UK Updates Immigration Skills Charge Exemptions; EU Introduces New Border Entry/Exit System

February 13, 2023

In recent European immigration updates, the UK Home Office revised the exemptions to Immigration Skills Charge, while the European Union is introducing a new automated information technology Entry/Exit System.


Further to our previous LawFlash, the UK Home Office has introduced a new exemption to the Immigration Skills Charge and taken another off the exemption list.

Under the new guidance, Global Business Mobility: Senior or Specialist Workers who are assigned a Certificate of Sponsorship on or after 1 January 2023 will not be required to pay the Immigration Skills Charge when:

  • the worker is being sponsored as a Senior or Specialist Worker to work in the United Kingdom for up to three years; and
  • the worker is an EU national or a person who has a Latvian non-citizen passport; and
  • the worker currently works at one of the sponsor’s offices in the European Union or for a linked business in the European Union.

This exemption will be welcome news for employers bringing current European employees to the United Kingdom for short-term assignments. The Immigration Skills Charge is currently £1,000 per year for large sponsors and £364 per year for small sponsors, meaning a business could potentially save up to £3,000 per migrant going forward.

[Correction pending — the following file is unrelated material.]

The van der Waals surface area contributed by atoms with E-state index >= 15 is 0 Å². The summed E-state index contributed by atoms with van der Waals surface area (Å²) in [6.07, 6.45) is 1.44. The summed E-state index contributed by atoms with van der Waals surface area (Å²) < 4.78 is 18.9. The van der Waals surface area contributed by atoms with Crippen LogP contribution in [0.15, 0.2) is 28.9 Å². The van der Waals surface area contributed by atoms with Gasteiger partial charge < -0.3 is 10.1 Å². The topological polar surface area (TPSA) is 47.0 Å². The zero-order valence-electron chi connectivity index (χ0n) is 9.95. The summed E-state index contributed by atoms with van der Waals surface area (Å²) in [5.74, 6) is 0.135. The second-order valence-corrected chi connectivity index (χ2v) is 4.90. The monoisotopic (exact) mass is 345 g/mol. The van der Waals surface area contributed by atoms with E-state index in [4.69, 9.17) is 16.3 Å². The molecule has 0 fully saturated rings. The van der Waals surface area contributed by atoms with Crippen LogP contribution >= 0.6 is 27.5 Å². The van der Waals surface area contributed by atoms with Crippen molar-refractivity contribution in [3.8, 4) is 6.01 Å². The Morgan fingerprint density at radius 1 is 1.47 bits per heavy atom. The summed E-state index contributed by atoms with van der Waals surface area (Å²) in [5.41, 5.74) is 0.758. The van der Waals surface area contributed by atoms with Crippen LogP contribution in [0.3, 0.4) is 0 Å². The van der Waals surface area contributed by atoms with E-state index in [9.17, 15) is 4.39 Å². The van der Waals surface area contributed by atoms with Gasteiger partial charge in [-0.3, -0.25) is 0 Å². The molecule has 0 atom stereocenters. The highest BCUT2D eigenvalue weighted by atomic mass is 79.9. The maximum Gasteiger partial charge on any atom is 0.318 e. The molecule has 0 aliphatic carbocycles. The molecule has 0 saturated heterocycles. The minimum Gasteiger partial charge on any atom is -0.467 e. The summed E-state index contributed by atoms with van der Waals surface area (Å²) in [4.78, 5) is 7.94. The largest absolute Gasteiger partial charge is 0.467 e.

The exemption for Global Business Mobility – Graduate Trainee (formerly the Intra-Company Transfer – Graduate Trainee route) has been removed from the list of exemptions and is now subject to the Immigration Skills Charge.


The European Union is scheduled to introduce a new automated information technology Entry/Exit System (EES) from the end of 2023. The system will digitally register travellers from third countries every time they cross an EU external border, replacing the current method of manually stamping passports with travel entry and exit dates and places.

The EES will also create reliable online records that can be monitored by authorities. The online record system will track refusals of entry, allow for a systematic detection of individuals who have exceeded their maximum duration of stay in the European Union, and improve detection of document and identity fraud.

The introduction of the system supports the European Union’s objective to prevent irregular migration and protect the security of European citizens. The EU Commission maintains that the system will improve the border crossing experience for bona fide travellers by removing time consuming manual checks. Automated border control checks and self-service systems will also be expanded in line with the move to the automated EES.


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